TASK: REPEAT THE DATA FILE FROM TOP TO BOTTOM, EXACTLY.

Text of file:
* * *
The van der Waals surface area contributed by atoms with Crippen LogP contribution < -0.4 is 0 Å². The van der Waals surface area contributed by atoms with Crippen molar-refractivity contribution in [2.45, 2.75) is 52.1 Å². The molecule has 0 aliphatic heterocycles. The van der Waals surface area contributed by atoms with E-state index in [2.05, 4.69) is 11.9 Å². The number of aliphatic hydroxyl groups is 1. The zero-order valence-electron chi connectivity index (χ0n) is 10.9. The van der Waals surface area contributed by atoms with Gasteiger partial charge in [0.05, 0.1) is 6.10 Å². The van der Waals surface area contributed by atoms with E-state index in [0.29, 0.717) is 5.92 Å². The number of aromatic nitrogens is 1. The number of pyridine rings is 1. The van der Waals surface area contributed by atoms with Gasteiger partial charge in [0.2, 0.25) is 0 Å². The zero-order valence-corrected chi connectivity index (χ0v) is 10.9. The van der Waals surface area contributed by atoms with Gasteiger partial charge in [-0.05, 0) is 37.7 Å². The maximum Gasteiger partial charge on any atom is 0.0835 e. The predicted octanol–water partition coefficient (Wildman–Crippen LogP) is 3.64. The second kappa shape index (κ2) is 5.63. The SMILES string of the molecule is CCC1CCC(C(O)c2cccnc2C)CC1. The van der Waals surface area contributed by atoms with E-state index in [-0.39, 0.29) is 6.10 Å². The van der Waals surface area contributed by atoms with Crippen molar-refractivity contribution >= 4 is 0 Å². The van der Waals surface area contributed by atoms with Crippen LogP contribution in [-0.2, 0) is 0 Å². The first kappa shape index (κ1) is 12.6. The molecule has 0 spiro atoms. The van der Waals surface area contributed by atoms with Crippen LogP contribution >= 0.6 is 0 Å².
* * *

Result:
The van der Waals surface area contributed by atoms with Crippen LogP contribution < -0.4 is 0 Å². The van der Waals surface area contributed by atoms with Crippen molar-refractivity contribution in [2.45, 2.75) is 52.1 Å². The molecule has 0 aliphatic heterocycles. The van der Waals surface area contributed by atoms with E-state index in [2.05, 4.69) is 11.9 Å². The number of aliphatic hydroxyl groups is 1. The zero-order valence-electron chi connectivity index (χ0n) is 10.9. The van der Waals surface area contributed by atoms with Gasteiger partial charge in [0.05, 0.1) is 6.10 Å². The van der Waals surface area contributed by atoms with E-state index in [0.29, 0.717) is 5.92 Å². The number of aromatic nitrogens is 1. The number of pyridine rings is 1. The van der Waals surface area contributed by atoms with Gasteiger partial charge in [0.2, 0.25) is 0 Å². The zero-order valence-corrected chi connectivity index (χ0v) is 10.9. The van der Waals surface area contributed by atoms with Gasteiger partial charge in [-0.05, 0) is 37.7 Å². The maximum Gasteiger partial charge on any atom is 0.0835 e. The predicted octanol–water partition coefficient (Wildman–Crippen LogP) is 3.64. The second kappa shape index (κ2) is 5.63. The SMILES string of the molecule is CCC1CCC(C(O)c2cccnc2C)CC1. The van der Waals surface area contributed by atoms with E-state index in [-0.39, 0.29) is 6.10 Å². The van der Waals surface area contributed by atoms with Crippen molar-refractivity contribution >= 4 is 0 Å². The van der Waals surface area contributed by atoms with Crippen LogP contribution in [-0.2, 0) is 0 Å². The first kappa shape index (κ1) is 12.6. The molecule has 0 spiro atoms. The van der Waals surface area contributed by atoms with Crippen LogP contribution >= 0.6 is 0 Å².